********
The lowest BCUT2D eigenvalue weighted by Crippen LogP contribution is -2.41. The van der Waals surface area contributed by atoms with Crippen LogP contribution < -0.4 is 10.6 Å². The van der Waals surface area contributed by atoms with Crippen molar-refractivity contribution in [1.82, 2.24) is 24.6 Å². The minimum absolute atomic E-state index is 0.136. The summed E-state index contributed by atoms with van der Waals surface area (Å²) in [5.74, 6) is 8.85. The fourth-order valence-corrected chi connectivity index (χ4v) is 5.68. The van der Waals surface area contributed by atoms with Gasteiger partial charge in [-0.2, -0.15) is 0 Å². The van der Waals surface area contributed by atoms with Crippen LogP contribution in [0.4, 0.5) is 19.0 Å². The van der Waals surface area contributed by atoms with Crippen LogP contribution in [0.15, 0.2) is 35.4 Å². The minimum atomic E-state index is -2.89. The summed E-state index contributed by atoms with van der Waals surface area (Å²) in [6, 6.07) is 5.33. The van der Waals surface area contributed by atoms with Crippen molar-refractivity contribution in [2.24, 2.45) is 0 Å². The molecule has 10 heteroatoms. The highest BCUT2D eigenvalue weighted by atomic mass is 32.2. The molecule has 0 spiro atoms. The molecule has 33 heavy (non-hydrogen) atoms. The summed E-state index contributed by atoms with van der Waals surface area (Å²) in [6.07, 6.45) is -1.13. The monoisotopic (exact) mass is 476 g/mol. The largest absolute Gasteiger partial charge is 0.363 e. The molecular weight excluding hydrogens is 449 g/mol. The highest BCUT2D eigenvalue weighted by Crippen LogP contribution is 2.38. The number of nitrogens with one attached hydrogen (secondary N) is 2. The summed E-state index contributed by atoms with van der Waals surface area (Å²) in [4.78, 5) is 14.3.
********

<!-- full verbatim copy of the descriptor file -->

The lowest BCUT2D eigenvalue weighted by Crippen LogP contribution is -2.41. The van der Waals surface area contributed by atoms with Crippen LogP contribution < -0.4 is 10.6 Å². The van der Waals surface area contributed by atoms with Crippen molar-refractivity contribution in [1.82, 2.24) is 24.6 Å². The minimum absolute atomic E-state index is 0.136. The summed E-state index contributed by atoms with van der Waals surface area (Å²) in [5.74, 6) is 8.85. The fourth-order valence-corrected chi connectivity index (χ4v) is 5.68. The van der Waals surface area contributed by atoms with Gasteiger partial charge in [-0.2, -0.15) is 0 Å². The van der Waals surface area contributed by atoms with Crippen LogP contribution in [0.4, 0.5) is 19.0 Å². The van der Waals surface area contributed by atoms with Crippen LogP contribution in [0.15, 0.2) is 35.4 Å². The minimum atomic E-state index is -2.89. The summed E-state index contributed by atoms with van der Waals surface area (Å²) in [6, 6.07) is 5.33. The van der Waals surface area contributed by atoms with Crippen molar-refractivity contribution in [2.24, 2.45) is 0 Å². The molecule has 10 heteroatoms. The highest BCUT2D eigenvalue weighted by atomic mass is 32.2. The molecule has 0 spiro atoms. The molecule has 33 heavy (non-hydrogen) atoms. The summed E-state index contributed by atoms with van der Waals surface area (Å²) in [6.07, 6.45) is -1.13. The monoisotopic (exact) mass is 476 g/mol. The largest absolute Gasteiger partial charge is 0.363 e. The molecular weight excluding hydrogens is 449 g/mol. The highest BCUT2D eigenvalue weighted by Crippen LogP contribution is 2.38. The number of nitrogens with one attached hydrogen (secondary N) is 2. The summed E-state index contributed by atoms with van der Waals surface area (Å²) in [4.78, 5) is 14.3.